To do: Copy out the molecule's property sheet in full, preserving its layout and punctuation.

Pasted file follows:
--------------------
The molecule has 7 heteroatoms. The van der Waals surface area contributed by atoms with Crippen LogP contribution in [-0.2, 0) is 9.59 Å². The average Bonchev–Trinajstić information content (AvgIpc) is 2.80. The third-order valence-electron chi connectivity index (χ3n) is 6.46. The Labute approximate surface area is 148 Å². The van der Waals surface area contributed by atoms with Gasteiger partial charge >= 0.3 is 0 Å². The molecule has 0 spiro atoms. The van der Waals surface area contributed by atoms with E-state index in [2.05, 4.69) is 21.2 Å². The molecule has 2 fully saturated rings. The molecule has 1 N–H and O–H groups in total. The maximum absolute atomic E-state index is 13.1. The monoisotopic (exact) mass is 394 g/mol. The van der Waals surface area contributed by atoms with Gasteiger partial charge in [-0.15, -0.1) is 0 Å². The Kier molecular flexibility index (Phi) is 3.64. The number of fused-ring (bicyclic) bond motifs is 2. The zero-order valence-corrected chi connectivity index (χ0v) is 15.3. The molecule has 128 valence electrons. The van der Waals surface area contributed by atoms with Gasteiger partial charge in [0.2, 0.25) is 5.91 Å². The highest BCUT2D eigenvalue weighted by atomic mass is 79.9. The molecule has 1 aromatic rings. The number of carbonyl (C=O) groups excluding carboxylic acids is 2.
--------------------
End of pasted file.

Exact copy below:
The molecule has 7 heteroatoms. The van der Waals surface area contributed by atoms with Crippen LogP contribution in [-0.2, 0) is 9.59 Å². The average Bonchev–Trinajstić information content (AvgIpc) is 2.80. The third-order valence-electron chi connectivity index (χ3n) is 6.46. The Labute approximate surface area is 148 Å². The van der Waals surface area contributed by atoms with Gasteiger partial charge >= 0.3 is 0 Å². The molecule has 0 spiro atoms. The van der Waals surface area contributed by atoms with E-state index in [2.05, 4.69) is 21.2 Å². The molecule has 2 fully saturated rings. The molecule has 1 N–H and O–H groups in total. The maximum absolute atomic E-state index is 13.1. The monoisotopic (exact) mass is 394 g/mol. The van der Waals surface area contributed by atoms with Gasteiger partial charge in [-0.15, -0.1) is 0 Å². The Kier molecular flexibility index (Phi) is 3.64. The number of fused-ring (bicyclic) bond motifs is 2. The zero-order valence-corrected chi connectivity index (χ0v) is 15.3. The molecule has 128 valence electrons. The van der Waals surface area contributed by atoms with Gasteiger partial charge in [0.2, 0.25) is 5.91 Å². The highest BCUT2D eigenvalue weighted by atomic mass is 79.9. The molecule has 1 aromatic rings. The number of carbonyl (C=O) groups excluding carboxylic acids is 2.